The Hindu-hardliners will demand control of all these mosques. In the first phase, for many of these mosques some so-called secular historians will come forwards and will try to obfuscate the issue by saying that there is no conclusive proof whether this of that mosque was constructed on a temple, or whether on an abandoned temple or on an active temple after destruction. It would be tough work for them now, as too much material is available to all public and this ruse will not work. In the second stage the fundamental Islamic principle of “once a mosque always a mosque” will be quoted, which will get a legal support from the waqf principle that once a property becomes invested in waqf can not be taken back. This tangle will be unresolvable and will further communalism the society. Distrust and hatred between the two community will keep on spiraling up.

The country should make all efforts to arrest this dangerous development and return to sanity, the communities in question should re-establish trust, and mutual goodwill towards each other. Resolving the issue of medieval temple destruction and converting them to mosques alone will will not solve our problems, but it will remove one painful point and may prepare ground for resolving other issues.

What could be done?

It seems to me to stem the mandir-musjid acrimony one has to be completely honest and fist has to acknowledge the wrongs done by Muslim kings without ifs, buts and without propounding unsustainable theories. A joint commission of historians and religious people from both sides can ascertain at the least the prominent temples destroyed and mosques built on them. Acknowledging that can be the first step.

As a second step hardliner Hindus have to understand that the barbarity of bigoted Muslim kings of that era can not be revisited on the nation again in the 21st century. Acknowledgment of the atrocities and considering them subhuman acts of religious bigotry should be enough. The ownership of the mosques should remain where it is today. No handing over, or changing the character of the place of worship. We are no more barbarians even if some are pushing us to be.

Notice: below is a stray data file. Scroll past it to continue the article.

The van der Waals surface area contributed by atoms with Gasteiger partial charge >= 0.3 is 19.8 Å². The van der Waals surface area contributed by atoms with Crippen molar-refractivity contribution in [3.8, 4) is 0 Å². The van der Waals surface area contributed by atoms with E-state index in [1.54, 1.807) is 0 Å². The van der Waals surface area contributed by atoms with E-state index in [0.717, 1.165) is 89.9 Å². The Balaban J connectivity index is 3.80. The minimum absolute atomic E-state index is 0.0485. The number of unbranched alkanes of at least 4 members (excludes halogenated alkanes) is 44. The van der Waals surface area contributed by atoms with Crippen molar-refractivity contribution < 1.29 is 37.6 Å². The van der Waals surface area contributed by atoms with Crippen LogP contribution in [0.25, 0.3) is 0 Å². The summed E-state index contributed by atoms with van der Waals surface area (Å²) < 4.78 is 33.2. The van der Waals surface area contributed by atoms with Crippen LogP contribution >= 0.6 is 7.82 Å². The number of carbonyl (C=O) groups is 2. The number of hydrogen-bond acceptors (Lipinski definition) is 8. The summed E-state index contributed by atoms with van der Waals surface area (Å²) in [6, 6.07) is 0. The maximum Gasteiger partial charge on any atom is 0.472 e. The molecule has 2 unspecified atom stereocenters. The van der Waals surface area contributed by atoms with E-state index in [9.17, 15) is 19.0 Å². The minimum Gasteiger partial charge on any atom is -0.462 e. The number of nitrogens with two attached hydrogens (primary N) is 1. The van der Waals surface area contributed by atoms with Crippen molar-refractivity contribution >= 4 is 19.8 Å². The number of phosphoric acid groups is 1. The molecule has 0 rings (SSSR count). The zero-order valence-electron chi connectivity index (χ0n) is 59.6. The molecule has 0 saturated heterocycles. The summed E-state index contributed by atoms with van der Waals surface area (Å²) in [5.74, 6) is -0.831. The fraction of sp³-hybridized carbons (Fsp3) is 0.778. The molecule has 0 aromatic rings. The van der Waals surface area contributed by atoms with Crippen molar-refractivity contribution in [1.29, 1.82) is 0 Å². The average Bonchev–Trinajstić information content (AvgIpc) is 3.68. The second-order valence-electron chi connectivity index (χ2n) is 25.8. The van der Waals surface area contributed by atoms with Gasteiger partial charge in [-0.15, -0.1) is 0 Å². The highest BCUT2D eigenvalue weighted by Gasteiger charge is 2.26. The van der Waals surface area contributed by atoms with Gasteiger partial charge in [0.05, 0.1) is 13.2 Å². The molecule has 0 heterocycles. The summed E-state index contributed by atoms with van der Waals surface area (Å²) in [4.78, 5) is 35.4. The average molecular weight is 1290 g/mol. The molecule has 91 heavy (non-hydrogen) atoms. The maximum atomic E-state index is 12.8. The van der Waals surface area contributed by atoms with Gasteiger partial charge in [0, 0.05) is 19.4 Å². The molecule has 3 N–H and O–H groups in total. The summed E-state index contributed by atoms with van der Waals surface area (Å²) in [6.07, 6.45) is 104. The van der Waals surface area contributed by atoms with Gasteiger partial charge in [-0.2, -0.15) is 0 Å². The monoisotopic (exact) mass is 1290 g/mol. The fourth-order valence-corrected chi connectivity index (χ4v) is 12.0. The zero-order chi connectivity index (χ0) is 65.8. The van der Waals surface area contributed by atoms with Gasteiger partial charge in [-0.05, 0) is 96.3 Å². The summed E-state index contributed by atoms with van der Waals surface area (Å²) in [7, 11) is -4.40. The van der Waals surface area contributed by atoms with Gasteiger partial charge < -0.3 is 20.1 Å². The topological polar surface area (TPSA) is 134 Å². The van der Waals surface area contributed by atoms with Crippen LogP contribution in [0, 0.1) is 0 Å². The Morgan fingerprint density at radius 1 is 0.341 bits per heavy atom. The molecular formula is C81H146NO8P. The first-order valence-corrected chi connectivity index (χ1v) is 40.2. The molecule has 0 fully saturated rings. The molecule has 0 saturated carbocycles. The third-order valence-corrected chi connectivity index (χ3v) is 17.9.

The Muslim community, and particularly the Islamists, have to learn not to throw these acts of bigotry on the face of their Hindu compatriots as heroic acts and stop taking pride in them. And in those who committed them.

All such mosques should always remain under the supervision of the Archaeological Survey of India. Their ownership should remain with the Muslim community as it is today, but they should not be able to change these structures in a manner that the evidence of their history gets destroyed. Therefore, every change, addition, renovation, restoration should happen strictly in the supervision of ASI and with its clear written approval with maps and all.

Every such property (mosques, idgah etc.) should have a board prominently displayed in front of each gate of its premises giving brief but clear history of the place. Who built the original structure, when, who changed/destroyed, when, in whose ownership is it today, etc.

This should be done once and then the chapter closed.

A simpler way could be that once the historically ascertained facts about prominent temples and mosques are established and agreed upon, the leader of both communities should sit together and come to an agreement that some of them which are considered of crucial importance may be peacefully handed over to the Hindus. But that kind of magnanimity does not seem to be possible in Islamic thought, as far as I understand it; even if many individual Muslims want such a solution it perhaps will never materialize.

A rhetorical whataboutery is often raised whenever one talks about destruction of temples by Muslim kings: what about the Buddhist monasteries and stupas destroyed by Hindu kings? Well, if (1) we have sufficient evidence of particular monasteries and supas which are in the possession of Hindus today, and (2) if there are Buddhists claimants them them, then (3) the Hindus should voluntarily hand them over to Buddhists. If the Hindus are adamant and do not agree then the same treatment as to the mosques should be mated out to them as well.


1NCERT, Oour Pasts II, page 66.

2Richard Eaton, Temple desecration in pre-modern India, FRONTLINE, DECEMBER 22, 2000